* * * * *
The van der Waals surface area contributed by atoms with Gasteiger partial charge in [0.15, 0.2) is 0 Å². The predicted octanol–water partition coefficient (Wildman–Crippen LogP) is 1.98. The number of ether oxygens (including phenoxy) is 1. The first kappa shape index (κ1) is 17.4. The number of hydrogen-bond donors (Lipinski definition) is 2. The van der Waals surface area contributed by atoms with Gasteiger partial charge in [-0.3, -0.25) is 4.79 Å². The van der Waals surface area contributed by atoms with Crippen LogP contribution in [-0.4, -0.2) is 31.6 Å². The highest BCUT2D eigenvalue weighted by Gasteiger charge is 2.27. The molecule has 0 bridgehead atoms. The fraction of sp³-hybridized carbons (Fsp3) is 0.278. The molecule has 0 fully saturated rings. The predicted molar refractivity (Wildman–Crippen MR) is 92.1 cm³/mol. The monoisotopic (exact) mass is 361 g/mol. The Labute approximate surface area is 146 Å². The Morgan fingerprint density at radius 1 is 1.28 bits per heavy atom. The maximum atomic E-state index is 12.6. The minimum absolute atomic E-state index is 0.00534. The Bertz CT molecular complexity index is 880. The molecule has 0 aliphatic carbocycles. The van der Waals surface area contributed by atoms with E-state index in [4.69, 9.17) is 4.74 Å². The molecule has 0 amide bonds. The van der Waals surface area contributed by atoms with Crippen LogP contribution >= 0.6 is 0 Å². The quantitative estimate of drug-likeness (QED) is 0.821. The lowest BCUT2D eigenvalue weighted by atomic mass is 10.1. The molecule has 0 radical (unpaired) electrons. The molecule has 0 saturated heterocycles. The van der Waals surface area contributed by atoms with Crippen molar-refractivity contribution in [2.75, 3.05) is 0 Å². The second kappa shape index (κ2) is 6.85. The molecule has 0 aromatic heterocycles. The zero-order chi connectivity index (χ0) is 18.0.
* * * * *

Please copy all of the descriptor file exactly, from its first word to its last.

The van der Waals surface area contributed by atoms with Gasteiger partial charge in [0.15, 0.2) is 0 Å². The predicted octanol–water partition coefficient (Wildman–Crippen LogP) is 1.98. The number of ether oxygens (including phenoxy) is 1. The first kappa shape index (κ1) is 17.4. The number of hydrogen-bond donors (Lipinski definition) is 2. The van der Waals surface area contributed by atoms with Gasteiger partial charge in [-0.3, -0.25) is 4.79 Å². The van der Waals surface area contributed by atoms with Crippen LogP contribution in [-0.4, -0.2) is 31.6 Å². The highest BCUT2D eigenvalue weighted by Gasteiger charge is 2.27. The molecule has 0 bridgehead atoms. The fraction of sp³-hybridized carbons (Fsp3) is 0.278. The molecule has 0 fully saturated rings. The predicted molar refractivity (Wildman–Crippen MR) is 92.1 cm³/mol. The monoisotopic (exact) mass is 361 g/mol. The Labute approximate surface area is 146 Å². The Morgan fingerprint density at radius 1 is 1.28 bits per heavy atom. The maximum atomic E-state index is 12.6. The minimum absolute atomic E-state index is 0.00534. The Bertz CT molecular complexity index is 880. The molecule has 0 aliphatic carbocycles. The van der Waals surface area contributed by atoms with E-state index in [4.69, 9.17) is 4.74 Å². The molecule has 0 amide bonds. The van der Waals surface area contributed by atoms with Crippen LogP contribution >= 0.6 is 0 Å². The quantitative estimate of drug-likeness (QED) is 0.821. The lowest BCUT2D eigenvalue weighted by atomic mass is 10.1. The molecule has 0 radical (unpaired) electrons. The molecule has 0 saturated heterocycles. The van der Waals surface area contributed by atoms with Crippen molar-refractivity contribution in [2.75, 3.05) is 0 Å². The second kappa shape index (κ2) is 6.85. The molecule has 0 aromatic heterocycles. The zero-order chi connectivity index (χ0) is 18.0.